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Federal court strikes down North Carolina redistricting plan

[JURIST] A three-judge panel in the US District Court for the Middle District of North Carolina [official website] struck down [opinion, PDF] North Carolina's 2016 congressional redistricting plan Tuesday.

The case was brought by consolidated plaintiffs Common Cause and the League of Women Voters of North Carolina [advocacy websites], among others, who argued that the districts constitute a partisan gerrymander in violation of the First Amendment, the Equal Protection Clause of the Fourteenth Amendment, and Article I, Sections 2 and 4 of the Constitution.

In a nearly 200-page opinion, James Wynn Jr., who usually sits on the US Court of Appeals for the Fourth Circuit, but was a member of a special panel [JURIST report] for this case, said, "a wealth of evidence proves the General Assembly's intent to 'subordinate' the interests of non-Republican voters and 'entrench' Republican domination of the state's congressional delegation."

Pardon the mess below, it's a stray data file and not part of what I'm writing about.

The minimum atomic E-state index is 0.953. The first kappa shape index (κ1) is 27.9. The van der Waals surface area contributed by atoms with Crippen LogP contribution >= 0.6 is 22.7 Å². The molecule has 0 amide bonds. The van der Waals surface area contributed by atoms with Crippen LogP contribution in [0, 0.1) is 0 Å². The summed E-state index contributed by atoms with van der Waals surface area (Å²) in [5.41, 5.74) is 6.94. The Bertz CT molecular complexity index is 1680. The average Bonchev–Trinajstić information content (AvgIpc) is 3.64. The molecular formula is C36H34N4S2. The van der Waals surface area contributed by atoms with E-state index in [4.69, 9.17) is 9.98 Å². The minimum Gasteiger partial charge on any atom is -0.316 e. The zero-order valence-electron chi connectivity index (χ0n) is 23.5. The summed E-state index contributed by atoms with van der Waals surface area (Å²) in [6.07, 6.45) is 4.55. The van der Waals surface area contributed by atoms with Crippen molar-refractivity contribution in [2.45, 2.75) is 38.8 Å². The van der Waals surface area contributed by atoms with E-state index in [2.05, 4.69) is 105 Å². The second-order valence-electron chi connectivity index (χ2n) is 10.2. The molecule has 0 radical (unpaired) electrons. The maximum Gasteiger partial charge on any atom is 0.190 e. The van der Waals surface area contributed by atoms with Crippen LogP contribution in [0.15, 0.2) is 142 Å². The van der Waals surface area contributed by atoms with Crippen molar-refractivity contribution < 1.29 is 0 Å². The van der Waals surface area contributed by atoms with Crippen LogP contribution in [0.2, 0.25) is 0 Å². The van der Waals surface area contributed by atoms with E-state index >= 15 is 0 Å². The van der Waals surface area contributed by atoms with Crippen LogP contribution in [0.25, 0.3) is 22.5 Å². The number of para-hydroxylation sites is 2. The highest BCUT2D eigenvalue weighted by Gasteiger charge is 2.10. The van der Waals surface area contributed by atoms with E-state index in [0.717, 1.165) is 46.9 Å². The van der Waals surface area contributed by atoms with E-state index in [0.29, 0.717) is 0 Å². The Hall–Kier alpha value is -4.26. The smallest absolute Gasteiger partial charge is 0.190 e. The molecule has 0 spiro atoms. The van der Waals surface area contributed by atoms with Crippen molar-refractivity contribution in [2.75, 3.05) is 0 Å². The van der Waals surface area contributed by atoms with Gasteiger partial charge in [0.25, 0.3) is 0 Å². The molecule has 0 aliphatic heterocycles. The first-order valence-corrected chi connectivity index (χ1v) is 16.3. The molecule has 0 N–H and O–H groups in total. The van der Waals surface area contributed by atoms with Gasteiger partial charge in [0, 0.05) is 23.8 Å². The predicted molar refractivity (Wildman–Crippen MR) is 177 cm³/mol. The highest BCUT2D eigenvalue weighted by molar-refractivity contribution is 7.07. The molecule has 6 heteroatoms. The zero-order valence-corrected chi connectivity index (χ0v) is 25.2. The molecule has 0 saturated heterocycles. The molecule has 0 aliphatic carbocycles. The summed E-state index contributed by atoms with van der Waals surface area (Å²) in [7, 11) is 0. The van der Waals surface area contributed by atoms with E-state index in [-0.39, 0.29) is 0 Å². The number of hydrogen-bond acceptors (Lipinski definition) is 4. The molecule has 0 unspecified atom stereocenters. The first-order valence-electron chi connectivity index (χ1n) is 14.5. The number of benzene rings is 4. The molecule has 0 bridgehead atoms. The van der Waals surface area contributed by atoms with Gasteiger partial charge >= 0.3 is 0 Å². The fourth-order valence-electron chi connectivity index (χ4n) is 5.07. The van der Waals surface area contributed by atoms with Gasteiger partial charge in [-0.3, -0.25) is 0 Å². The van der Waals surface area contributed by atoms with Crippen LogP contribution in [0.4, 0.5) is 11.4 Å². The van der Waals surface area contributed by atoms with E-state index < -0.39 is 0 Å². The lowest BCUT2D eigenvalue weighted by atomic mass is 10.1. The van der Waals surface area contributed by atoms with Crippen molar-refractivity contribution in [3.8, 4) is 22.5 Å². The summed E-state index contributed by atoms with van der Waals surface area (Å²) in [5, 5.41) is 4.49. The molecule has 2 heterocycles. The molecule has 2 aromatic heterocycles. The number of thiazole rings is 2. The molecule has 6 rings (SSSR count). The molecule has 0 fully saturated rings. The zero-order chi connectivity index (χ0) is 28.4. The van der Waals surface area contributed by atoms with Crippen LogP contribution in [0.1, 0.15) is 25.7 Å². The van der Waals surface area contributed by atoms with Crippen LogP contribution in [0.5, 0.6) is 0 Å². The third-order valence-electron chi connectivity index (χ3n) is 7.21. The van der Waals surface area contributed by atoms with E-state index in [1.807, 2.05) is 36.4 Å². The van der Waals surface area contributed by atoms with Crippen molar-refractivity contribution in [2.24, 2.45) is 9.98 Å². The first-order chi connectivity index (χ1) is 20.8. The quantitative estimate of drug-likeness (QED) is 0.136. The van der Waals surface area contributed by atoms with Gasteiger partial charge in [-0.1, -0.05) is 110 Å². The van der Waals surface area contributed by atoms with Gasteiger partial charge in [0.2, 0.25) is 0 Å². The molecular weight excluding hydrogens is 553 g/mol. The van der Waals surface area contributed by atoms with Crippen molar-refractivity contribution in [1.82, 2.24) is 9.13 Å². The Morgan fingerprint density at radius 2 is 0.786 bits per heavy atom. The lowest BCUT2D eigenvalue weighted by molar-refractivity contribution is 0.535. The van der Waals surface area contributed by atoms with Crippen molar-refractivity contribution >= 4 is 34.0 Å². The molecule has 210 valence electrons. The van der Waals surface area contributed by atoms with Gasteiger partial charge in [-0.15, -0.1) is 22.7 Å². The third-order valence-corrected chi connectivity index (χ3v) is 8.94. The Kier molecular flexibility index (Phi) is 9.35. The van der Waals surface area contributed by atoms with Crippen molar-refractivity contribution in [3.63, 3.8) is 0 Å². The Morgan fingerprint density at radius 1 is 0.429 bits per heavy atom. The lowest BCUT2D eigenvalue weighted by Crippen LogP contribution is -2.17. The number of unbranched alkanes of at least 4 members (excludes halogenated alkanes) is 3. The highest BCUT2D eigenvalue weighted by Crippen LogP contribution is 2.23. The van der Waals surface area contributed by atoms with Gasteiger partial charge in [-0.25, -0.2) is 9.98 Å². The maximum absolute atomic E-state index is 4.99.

The court ordered the General Assembly to redraw districts over the next two weeks, and said that it would also appoint a special master to rework maps.

District drawing in North Carolina has been found unconstitutional before. In May the US Supreme Court held [JURIST report] North Carolina's state-level redistricting was unconstitutional.

This ruling is also especially significant because the Supreme Court is set to hear Gill v. Whitford [JURIST report], a case out of Wisconsin, which may set precedent in deciding whether partisan gerrymandering may be unconstitutional.

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